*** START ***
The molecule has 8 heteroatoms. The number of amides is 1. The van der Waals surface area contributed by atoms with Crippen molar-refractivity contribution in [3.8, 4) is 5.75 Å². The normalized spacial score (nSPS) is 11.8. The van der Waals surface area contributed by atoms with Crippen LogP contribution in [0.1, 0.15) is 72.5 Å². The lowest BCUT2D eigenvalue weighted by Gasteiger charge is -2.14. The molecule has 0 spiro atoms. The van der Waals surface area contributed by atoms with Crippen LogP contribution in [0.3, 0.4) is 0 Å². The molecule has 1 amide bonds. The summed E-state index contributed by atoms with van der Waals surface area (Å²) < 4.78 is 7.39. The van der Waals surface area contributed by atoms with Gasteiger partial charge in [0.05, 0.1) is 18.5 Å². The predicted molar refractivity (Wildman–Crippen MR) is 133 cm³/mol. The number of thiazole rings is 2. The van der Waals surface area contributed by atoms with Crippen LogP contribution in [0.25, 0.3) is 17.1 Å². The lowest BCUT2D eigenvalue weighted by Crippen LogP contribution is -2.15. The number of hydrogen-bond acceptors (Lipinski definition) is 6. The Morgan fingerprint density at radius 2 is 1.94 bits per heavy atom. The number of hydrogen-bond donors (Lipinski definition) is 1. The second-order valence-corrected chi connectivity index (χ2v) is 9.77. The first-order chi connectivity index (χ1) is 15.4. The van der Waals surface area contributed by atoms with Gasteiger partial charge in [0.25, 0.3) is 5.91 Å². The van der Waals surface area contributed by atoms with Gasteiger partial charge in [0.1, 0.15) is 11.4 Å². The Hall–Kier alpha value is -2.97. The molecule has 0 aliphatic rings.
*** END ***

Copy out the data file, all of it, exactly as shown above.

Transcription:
The molecule has 8 heteroatoms. The number of amides is 1. The van der Waals surface area contributed by atoms with Crippen molar-refractivity contribution in [3.8, 4) is 5.75 Å². The normalized spacial score (nSPS) is 11.8. The van der Waals surface area contributed by atoms with Crippen LogP contribution in [0.1, 0.15) is 72.5 Å². The lowest BCUT2D eigenvalue weighted by Gasteiger charge is -2.14. The molecule has 0 spiro atoms. The van der Waals surface area contributed by atoms with Crippen LogP contribution in [0.3, 0.4) is 0 Å². The molecule has 1 amide bonds. The summed E-state index contributed by atoms with van der Waals surface area (Å²) < 4.78 is 7.39. The van der Waals surface area contributed by atoms with Gasteiger partial charge in [0.05, 0.1) is 18.5 Å². The predicted molar refractivity (Wildman–Crippen MR) is 133 cm³/mol. The number of thiazole rings is 2. The van der Waals surface area contributed by atoms with Crippen LogP contribution in [0.25, 0.3) is 17.1 Å². The lowest BCUT2D eigenvalue weighted by Crippen LogP contribution is -2.15. The number of hydrogen-bond acceptors (Lipinski definition) is 6. The Morgan fingerprint density at radius 2 is 1.94 bits per heavy atom. The number of hydrogen-bond donors (Lipinski definition) is 1. The second-order valence-corrected chi connectivity index (χ2v) is 9.77. The first-order chi connectivity index (χ1) is 15.4. The van der Waals surface area contributed by atoms with Gasteiger partial charge in [0.25, 0.3) is 5.91 Å². The van der Waals surface area contributed by atoms with Gasteiger partial charge in [0.1, 0.15) is 11.4 Å². The Hall–Kier alpha value is -2.97. The molecule has 0 aliphatic rings.